On May 30, Secretary of Defense James Mattis announced a momentous shift in American global strategic policy. From now on, he decreed, the US Pacific Command (PACOM), which oversees all US military forces in Asia, will be called the Indo-Pacific Command (INDOPACOM). The name change, Mattis explained, reflects “the increasing connectivity between the Indian and Pacific Oceans,” as well as Washington’s determination to remain the dominant power in both.
What? You didn’t hear about this anywhere? And even now, you’re not exactly blown away, right? Well, such a name change may not sound like much, but someday you may look back and realize that it couldn’t have been more consequential or ominous. Think of it as a signal that the US military is already setting the stage for an eventual confrontation with China.
If, until now, you hadn’t read about Mattis’s decision anywhere, I’m not surprised since the media gave it virtually no attention—less certainly than would have been accorded the least significant tweet Donald Trump ever dispatched. What coverage it did receive treated the name change as no more than a passing “symbolic” gesture, a Pentagon ploy to encourage India to join Japan, Australia, and other US allies in America’s Pacific alliance system. “In Symbolic Nod to India, US Pacific Command Changes Name” was the headline of a Reuters story on the subject and, to the extent that any attention was paid, it was typical.
That the media’s military analysts failed to notice anything more than symbolism in the deep-sixing of PACOM shouldn’t be surprising, given all the attention being paid to other major international developments—the pyrotechnics of the Korean summit in Singapore, the insults traded at and after the G7 meeting in Canada, or the ominous gathering storm over Iran. Add to this the poor grasp so many journalists have of the nature of the US military’s strategic thinking. Still, Mattis himself has not been shy about the geopolitical significance of linking the Indian and Pacific Oceans in such planning. In fact, it represents a fundamental shift in US military thinking with potentially far-reaching consequences.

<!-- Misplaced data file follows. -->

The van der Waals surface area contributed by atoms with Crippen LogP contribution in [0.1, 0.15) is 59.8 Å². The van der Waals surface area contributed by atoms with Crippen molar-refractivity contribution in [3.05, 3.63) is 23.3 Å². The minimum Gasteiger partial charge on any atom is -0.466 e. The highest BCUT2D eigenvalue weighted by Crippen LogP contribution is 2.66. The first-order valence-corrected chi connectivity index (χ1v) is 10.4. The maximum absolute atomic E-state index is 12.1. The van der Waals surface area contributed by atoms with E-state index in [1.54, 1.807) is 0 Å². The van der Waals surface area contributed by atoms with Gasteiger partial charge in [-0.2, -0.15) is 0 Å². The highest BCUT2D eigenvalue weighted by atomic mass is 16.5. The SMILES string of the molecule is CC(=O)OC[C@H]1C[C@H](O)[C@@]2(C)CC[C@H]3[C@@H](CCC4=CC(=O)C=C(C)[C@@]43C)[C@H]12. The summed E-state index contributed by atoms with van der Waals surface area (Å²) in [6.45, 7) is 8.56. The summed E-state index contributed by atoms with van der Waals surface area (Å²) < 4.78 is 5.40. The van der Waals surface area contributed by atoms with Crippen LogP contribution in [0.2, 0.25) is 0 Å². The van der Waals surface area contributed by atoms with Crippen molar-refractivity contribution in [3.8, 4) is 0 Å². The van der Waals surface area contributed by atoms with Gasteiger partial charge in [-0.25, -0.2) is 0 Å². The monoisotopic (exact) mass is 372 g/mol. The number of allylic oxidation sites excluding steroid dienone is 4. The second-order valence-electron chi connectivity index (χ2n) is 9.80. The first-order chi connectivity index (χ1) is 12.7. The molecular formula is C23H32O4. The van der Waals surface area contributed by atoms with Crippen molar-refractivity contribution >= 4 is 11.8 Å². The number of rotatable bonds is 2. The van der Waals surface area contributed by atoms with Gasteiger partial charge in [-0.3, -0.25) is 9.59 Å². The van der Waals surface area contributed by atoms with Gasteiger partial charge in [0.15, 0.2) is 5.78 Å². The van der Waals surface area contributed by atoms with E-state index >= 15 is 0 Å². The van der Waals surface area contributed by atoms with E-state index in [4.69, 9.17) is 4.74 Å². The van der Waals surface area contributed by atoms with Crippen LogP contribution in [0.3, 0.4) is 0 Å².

Consider the backdrop to the name change: in recent months, the United States has stepped up its naval patrols in waters adjacent to Chinese-occupied islands in the South China Sea (as has China), raising the prospect of future clashes between the warships of the two countries. Such moves have been accompanied by ever more threatening language from the Department of Defense (DoD), indicating an intent to do nothing less than engage China militarily if that country’s build-up in the region continues. “When it comes down to introducing what they have done in the South China Sea, there are consequences,” Mattis declared at the Shangri La Strategic Dialogue in Singapore on June 2.